Earlier this year, the Home Office received information that Vodafone plans to switch off Airwave from 31 March, 2020, as part of the original contract Vodafone had with Airwave, now owned by Motorola. The Vodafone service includes the core network connectivity for the TETRA network’s core switches, radio sites and control rooms.

Webb said a technical solution for the Vodafone issue is available, and Motorola should mostly bear the cost to implement it. Rutnam said he expects the two companies to work out a solution.

“The Home Office has a contract with Motorola, or a subsidiary of Motorola, for the provision of the Airwave service, which includes the ability on our part to require that service to be extended beyond December 2019,” Rutnam said. “… Vodafone is a supplier to Airwave. I would expect, first, to hold Motorola to account for delivery of the extension of Airwave, and to do so on the best commercial terms we can achieve … I think that we have significant leverage there, in fact. Secondly, if Motorola needs support in its negotiations with Vodafone, or if it needs to be clear from the government that we expect those two parties to agree, then we can make that clear. But I do think that they are two large, grown-up organizations that ought to be able to resolve it between themselves.”

The Home Office officials were also asked about coverage, capacity and network operation in difficult environments.

“What EE is able to demonstrate is a series of routes of prioritization that would ensure that those emergency service users always got the coverage they needed and, even in the most extreme scenarios, with relatively little impact on the wider general public,” Webb said. “Actually, this approach of doing it over a commercial network probably gives you more confidence that that would be possible than if you had a massive surge on the existing Airwave network, which is limited in its capacity and in its bandwidth.”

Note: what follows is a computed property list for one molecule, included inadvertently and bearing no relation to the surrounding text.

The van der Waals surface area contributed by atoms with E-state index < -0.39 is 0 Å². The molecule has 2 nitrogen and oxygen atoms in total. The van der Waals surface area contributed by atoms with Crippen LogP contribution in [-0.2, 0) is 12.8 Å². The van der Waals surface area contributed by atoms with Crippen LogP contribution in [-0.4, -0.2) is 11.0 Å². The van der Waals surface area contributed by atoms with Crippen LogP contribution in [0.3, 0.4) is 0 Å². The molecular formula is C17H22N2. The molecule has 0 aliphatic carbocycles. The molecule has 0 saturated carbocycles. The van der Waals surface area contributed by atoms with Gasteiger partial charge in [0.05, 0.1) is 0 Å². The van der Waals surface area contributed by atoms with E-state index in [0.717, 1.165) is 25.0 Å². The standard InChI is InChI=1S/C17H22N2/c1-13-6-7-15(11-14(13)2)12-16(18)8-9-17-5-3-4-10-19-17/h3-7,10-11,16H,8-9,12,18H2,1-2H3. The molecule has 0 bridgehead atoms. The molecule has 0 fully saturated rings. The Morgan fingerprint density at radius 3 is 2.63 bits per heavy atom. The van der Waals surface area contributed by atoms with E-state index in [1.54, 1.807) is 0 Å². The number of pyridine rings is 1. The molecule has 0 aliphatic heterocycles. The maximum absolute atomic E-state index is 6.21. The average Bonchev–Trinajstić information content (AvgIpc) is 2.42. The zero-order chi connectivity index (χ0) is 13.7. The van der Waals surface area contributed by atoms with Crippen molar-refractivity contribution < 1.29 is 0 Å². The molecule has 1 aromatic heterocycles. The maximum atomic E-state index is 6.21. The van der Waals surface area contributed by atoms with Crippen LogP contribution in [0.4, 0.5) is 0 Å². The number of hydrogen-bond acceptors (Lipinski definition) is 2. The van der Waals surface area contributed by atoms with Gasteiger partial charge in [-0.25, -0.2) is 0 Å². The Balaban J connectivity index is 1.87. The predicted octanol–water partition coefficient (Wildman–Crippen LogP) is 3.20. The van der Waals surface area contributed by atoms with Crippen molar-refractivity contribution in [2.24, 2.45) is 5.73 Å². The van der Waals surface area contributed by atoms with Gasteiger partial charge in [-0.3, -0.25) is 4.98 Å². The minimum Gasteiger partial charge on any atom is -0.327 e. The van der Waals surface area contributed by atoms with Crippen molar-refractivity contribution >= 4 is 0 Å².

Rutnam outlined the plan for coverage in the London Underground public transit system, saying 18 kilometers of leaky feeder have been installed with 64 kilometers in total set to be installed by the end of the year.

Air-to-ground communications is an area where more work is required, officials said. Planes currently have TETRA Airwave coverage with airborne data links. Moving this system to LTE will happen toward the end of the transition period because first responders can continue to use the interworking solution with their existing Airwave solution while interacting with people using ESN on the ground, Webb said.

“This is something we need to finish before we shut Airwave down, rather than before we start transitioning,” he said. “We have interoperability at the moment. The Airwave equipment that they use in the planes will work with the ESN equipment on the ground through the interoperability solution. What we then need to do is put in a new ESN solution and replace the old Airwave one before we get to the point of shutting down Airwave.”

Webb also said the office expects to award its LTE device contract in coming weeks.